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Nicolas Montano

College: John Jay College of Criminal Justice
Awards: Marshall Scholarship, 2013

Advocating for Justice

Nicolas Montano, a senior in the CUNY Baccalaureate for Unique and Interdisciplinary Studies Program at John Jay College of Criminal Justice, has been awarded a prestigious 2013 British Marshall Scholarship to study in the United Kingdom. He is the first John Jay student – and one of only six CUNY students to have ever received a Marshall Scholarship.

Marshall Scholarships provide high-achieving students from the United States with the opportunity to pursue studies at the graduate level in the United Kingdom. Only 40 students are selected annually. The scholarships are named in honor of U.S. Secretary of State George C. Marshall.

“I decided to attend John Jay because of its mission of educating for justice,” he says. “No other school I looked at had justice as its primary focus. Now I am really excited and proud to represent John Jay and to take with me all that the college stands for and to have an impact in another country and institution.”

When he completed his undergraduate degree in Psychology of Juvenile Delinquency and International Criminology in spring 2013, Montano, headed to England to begin two graduate programs – a master’s degree in Research Methods in Social Policy and Sociology at the University of Liverpool, followed by a master’s degree in Criminal Justice Policy at the London School of Economics and Political Science. The Marshall Scholarship will cover tuition costs and living expenses for his two years abroad.

While at John Jay, Montano’s research and volunteer interests have focused on youth and community justice.

Montano also won the Thomas W. Smith Academic Fellowship in recognition of his academic excellence and was selected as a scholar in the Ronald E. McNair Post Baccalaureate Achievement Program. He is a John Jay-Vera Fellow and a New York Needs You Fellow. In 2012, he participated in the Harvard University Kennedy School of Government Latino Leadership Initiative Program. He was a student in the John Jay College Honors Program and is a member of the Psi Chi International Honor Society.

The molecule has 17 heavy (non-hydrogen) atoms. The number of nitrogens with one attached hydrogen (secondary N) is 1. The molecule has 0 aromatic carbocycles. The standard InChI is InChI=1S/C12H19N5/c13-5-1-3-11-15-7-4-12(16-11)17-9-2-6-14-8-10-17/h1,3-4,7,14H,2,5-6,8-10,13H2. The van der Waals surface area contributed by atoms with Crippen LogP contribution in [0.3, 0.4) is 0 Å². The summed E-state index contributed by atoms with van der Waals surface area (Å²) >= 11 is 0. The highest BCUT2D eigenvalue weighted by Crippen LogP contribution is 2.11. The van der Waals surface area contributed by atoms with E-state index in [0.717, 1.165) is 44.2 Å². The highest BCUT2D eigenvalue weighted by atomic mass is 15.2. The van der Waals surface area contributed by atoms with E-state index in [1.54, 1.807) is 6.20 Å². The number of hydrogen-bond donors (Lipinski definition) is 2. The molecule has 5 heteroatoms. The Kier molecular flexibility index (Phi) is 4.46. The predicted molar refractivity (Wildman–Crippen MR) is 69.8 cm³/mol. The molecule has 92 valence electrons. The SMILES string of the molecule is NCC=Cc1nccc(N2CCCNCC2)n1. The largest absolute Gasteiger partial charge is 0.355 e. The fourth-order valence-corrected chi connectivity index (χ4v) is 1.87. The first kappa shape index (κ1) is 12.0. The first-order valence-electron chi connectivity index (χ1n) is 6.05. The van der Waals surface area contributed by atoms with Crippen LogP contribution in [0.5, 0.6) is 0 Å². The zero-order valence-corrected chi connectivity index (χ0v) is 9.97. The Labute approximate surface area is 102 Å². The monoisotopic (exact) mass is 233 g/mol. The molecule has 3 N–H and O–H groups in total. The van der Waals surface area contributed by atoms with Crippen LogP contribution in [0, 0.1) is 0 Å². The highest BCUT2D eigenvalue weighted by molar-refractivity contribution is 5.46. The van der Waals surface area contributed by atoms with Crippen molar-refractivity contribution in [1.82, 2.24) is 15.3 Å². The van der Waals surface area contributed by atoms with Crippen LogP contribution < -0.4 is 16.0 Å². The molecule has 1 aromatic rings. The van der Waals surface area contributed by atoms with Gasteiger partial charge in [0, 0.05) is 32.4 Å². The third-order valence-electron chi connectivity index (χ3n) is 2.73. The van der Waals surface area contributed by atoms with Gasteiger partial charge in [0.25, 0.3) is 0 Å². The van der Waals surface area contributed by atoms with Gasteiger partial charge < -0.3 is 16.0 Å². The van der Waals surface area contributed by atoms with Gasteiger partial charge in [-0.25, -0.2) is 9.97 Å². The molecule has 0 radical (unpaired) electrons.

In the spring 2013 semester, Montano collaborated with Professor Jana Arsovska on her research project, “Culture, Migration and Transnational Crime.”

Montano was inspired to be a fierce advocate for justice at an early age. His family was affected by El Salvador’s civil war. Growing up in Spring Valley, New York, he also witnessed the consequences of poverty, limited educational opportunities and the absence of youth support systems.

At 14, he joined ASPIRA, a national organization that develops the educational and leadership capacity of Hispanic youth. He eventually became the president of the ASPIRA chapter in Spring Valley. He has served as a mentor to other youths through his internships at the South Bronx Community Connections for Youth and at Common Justice, a project of the Vera Institute of Justice. While on family trips to El Salvador, he also has helped to teach English and enhance youth outreach programs.

Montano plans to earn a Ph.D. to continue his passion for research and academia.